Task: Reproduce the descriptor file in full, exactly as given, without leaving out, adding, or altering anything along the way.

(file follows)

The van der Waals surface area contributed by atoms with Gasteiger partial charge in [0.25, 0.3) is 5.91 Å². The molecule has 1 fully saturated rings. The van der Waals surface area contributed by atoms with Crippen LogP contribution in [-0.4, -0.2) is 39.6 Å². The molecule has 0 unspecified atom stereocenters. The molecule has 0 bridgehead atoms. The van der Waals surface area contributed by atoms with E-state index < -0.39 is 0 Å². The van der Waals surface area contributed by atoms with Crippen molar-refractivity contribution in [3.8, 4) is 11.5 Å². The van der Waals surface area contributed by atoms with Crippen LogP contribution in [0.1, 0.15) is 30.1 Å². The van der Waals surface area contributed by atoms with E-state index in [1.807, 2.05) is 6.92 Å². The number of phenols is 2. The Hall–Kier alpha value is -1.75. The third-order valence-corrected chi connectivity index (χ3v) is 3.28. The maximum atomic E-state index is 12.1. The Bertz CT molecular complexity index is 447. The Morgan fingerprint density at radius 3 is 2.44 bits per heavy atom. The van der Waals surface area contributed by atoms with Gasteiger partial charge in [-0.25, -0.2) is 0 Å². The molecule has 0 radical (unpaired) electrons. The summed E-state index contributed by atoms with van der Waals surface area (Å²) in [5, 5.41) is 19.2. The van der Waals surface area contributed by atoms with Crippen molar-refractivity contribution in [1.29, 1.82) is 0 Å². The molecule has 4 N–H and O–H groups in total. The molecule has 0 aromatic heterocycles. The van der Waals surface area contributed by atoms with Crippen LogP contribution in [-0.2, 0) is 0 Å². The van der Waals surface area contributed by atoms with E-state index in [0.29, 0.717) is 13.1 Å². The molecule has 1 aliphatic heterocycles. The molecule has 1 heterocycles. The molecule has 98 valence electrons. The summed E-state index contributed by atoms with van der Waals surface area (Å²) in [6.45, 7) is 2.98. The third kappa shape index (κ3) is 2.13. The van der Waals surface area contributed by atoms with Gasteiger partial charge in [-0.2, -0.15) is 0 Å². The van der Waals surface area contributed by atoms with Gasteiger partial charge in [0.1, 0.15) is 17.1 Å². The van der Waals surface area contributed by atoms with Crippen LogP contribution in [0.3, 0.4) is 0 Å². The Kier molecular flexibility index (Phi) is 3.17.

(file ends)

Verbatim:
The van der Waals surface area contributed by atoms with Gasteiger partial charge in [0.25, 0.3) is 5.91 Å². The molecule has 1 fully saturated rings. The van der Waals surface area contributed by atoms with Crippen LogP contribution in [-0.4, -0.2) is 39.6 Å². The molecule has 0 unspecified atom stereocenters. The molecule has 0 bridgehead atoms. The van der Waals surface area contributed by atoms with E-state index < -0.39 is 0 Å². The van der Waals surface area contributed by atoms with Crippen molar-refractivity contribution in [3.8, 4) is 11.5 Å². The van der Waals surface area contributed by atoms with Crippen LogP contribution in [0.1, 0.15) is 30.1 Å². The van der Waals surface area contributed by atoms with E-state index in [1.807, 2.05) is 6.92 Å². The number of phenols is 2. The Hall–Kier alpha value is -1.75. The third-order valence-corrected chi connectivity index (χ3v) is 3.28. The maximum atomic E-state index is 12.1. The Bertz CT molecular complexity index is 447. The Morgan fingerprint density at radius 3 is 2.44 bits per heavy atom. The van der Waals surface area contributed by atoms with Gasteiger partial charge in [-0.25, -0.2) is 0 Å². The molecule has 0 radical (unpaired) electrons. The summed E-state index contributed by atoms with van der Waals surface area (Å²) in [5, 5.41) is 19.2. The van der Waals surface area contributed by atoms with Crippen molar-refractivity contribution in [1.29, 1.82) is 0 Å². The molecule has 4 N–H and O–H groups in total. The molecule has 0 aromatic heterocycles. The van der Waals surface area contributed by atoms with Crippen LogP contribution in [-0.2, 0) is 0 Å². The van der Waals surface area contributed by atoms with E-state index in [0.29, 0.717) is 13.1 Å². The molecule has 1 aliphatic heterocycles. The molecule has 1 heterocycles. The molecule has 98 valence electrons. The summed E-state index contributed by atoms with van der Waals surface area (Å²) in [6.45, 7) is 2.98. The third kappa shape index (κ3) is 2.13. The van der Waals surface area contributed by atoms with Gasteiger partial charge in [-0.2, -0.15) is 0 Å². The van der Waals surface area contributed by atoms with Gasteiger partial charge in [0.1, 0.15) is 17.1 Å². The van der Waals surface area contributed by atoms with Crippen LogP contribution in [0.3, 0.4) is 0 Å². The Kier molecular flexibility index (Phi) is 3.17.